Earlier you may have caught that I feel the privacy thing is gratuitous and perhaps a bit ingenuous and to see why I believe this, here is a sample entry from my logs today: - - [22/Feb/2006:10:25:50 -0500] "GET /blog/archives/pmi-and-pmp/pmp-exam-cheats.html HTTP/1.1" 200 13096 "" "Mozilla/4.0 (compatible; MSIE 6.0; Windows NT 5.1; {0EF9B069-A48C-18A5-1EEF-88AC09646F5E}; .NET CLR 1.0.3705; .NET CLR 1.1.4322)"

I x'ed out the IP address, but this is typical of what shows up in my logs when someone arrives here from a Google search. The first part is the IP address, then date, the page they are directed to here, some data about http response and size, and then the search itself. This is followed by browser identification. A simple lookup of the IP address shows that it comes from inside one of the big computer manufacturing companies. The fact that google passes along the search terms when it refers a user to my site is great for me. I use it to understand what people are looking for when they arrive here and occasionally write things which respond to those sorts of requests, but since the IP address of the user is passed along too, it is not particularly private.

Most people ending up here are looking for things they don't need to keep to themselves, but if my content were a bit more shady I can imagine that I'd be getting a lot of information from google about the dark side - information that includes where that person is on the internet. This sort of information is not what the government should be using to fish for new ways to make laws, but it is hardly the hallmark of privacy protection.

February 21, 2006

Seth suffering from short attention span

Seth Godin seems to be forgetting the past. He claims that dissatisfaction  is  "a trend that is accelerating through every market and community on Earth." in his recent post:

Seth's Blog: The culture of dissatisfaction

Sorry Seth, I'm not believing that the good old days were any better than now in this regard. The culture for as long as I've been alive (and apparently even before then) has been dissatisfied. How about some signposts you ask?

  • "I can't get no..." - The Rolling Stones
  • "I'm mad as hell and I'm not going to take anymore" - Network
  • "Who's afraid of Virginia Wolfe" - Edward Albee
  • Little things like tearing down the Berlin Wall, throwing tea in miscellaneous harbors and the effective use of the guittotine in the French Revolution.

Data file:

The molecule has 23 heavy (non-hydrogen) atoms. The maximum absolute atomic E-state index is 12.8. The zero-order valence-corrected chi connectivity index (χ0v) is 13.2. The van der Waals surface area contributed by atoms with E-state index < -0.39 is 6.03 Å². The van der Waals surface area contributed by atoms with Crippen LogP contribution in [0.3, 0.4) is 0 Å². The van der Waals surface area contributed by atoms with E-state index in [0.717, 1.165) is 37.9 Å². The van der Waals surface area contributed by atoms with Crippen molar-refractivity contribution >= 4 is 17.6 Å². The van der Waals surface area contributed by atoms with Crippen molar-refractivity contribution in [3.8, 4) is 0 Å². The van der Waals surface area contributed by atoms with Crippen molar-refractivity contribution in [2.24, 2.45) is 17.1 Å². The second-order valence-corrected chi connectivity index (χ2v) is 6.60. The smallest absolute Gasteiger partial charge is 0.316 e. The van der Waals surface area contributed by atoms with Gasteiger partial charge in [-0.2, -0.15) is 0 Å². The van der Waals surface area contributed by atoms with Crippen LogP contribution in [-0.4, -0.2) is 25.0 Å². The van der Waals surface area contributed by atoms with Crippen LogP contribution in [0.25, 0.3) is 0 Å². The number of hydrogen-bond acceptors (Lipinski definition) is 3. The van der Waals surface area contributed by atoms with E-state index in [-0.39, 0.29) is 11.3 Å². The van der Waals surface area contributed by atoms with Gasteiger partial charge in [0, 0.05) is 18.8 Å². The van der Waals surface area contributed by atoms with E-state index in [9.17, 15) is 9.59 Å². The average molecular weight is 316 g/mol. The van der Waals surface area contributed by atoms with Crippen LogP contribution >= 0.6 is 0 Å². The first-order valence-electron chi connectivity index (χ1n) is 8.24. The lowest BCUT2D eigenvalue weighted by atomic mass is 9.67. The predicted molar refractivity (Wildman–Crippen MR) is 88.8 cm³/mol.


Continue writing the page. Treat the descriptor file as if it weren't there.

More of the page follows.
Given this sort of precedence and innumerable 1950's/1960's marketing critiques in vintage Mad Magazine I find it hard to believe that dissatisfaction is an "accelerating" trend. Or that Las Vegas is the most visible sign of it. Further, I'm not so certain that "marketing" is powerful enough to create such a culture. Certainly it can contribute, but dissatisfaction is not something you can create with billboards. And finally, Seth, if it is truly a "fact that we're unhappy all the time", take a break and take a few deep breaths. You have a lot to be thankful for.

Free PMBOK Download - oops

I was wrong. Apparently there ARE still copies out there on the web for download. For example, here are a number of results which suggest that the 1996 and 2000 versions are still out there on many unsecure sites.

I suppose this should not be a surprise. But users should not be reduced to copyright violation or pirating just to hear what PMI clearly believes are the "right" project management methods. If PMI's PMBOK is the project management "bible", then where is their Gideon? Come on PMI, set the PMBOK free.

February 17, 2006

Not Project 12, Not Project 2006, Announcing Microsoft Office Project 2007

Looks like the newest versions are coming late enough in 2006 that it made sense to name them after next year.
Also the version names seem to be growing every year, first they added Project Standard and Project Professional, now they are Microsoft Office Project Standard 2007 and Microsoft Office Project Professional 2007 along with Microsoft Office Project Server 2007 and Microsoft Office Project Portfolio Server 2007. Quite a mouthful.

Pricing data is here and you can sign up to be notified of the latest news and beta2 releases here

Despite the long names it is good to see that Project is becoming more widely considered part of the office family.

February 15, 2006

Search Result of the Day

My referrer log shows how people find this site. A large number are through searches. Some are unpublishable and others are just odd. This one showed up and is so easy to answer that I decided to answer it twice - with conflicting answers: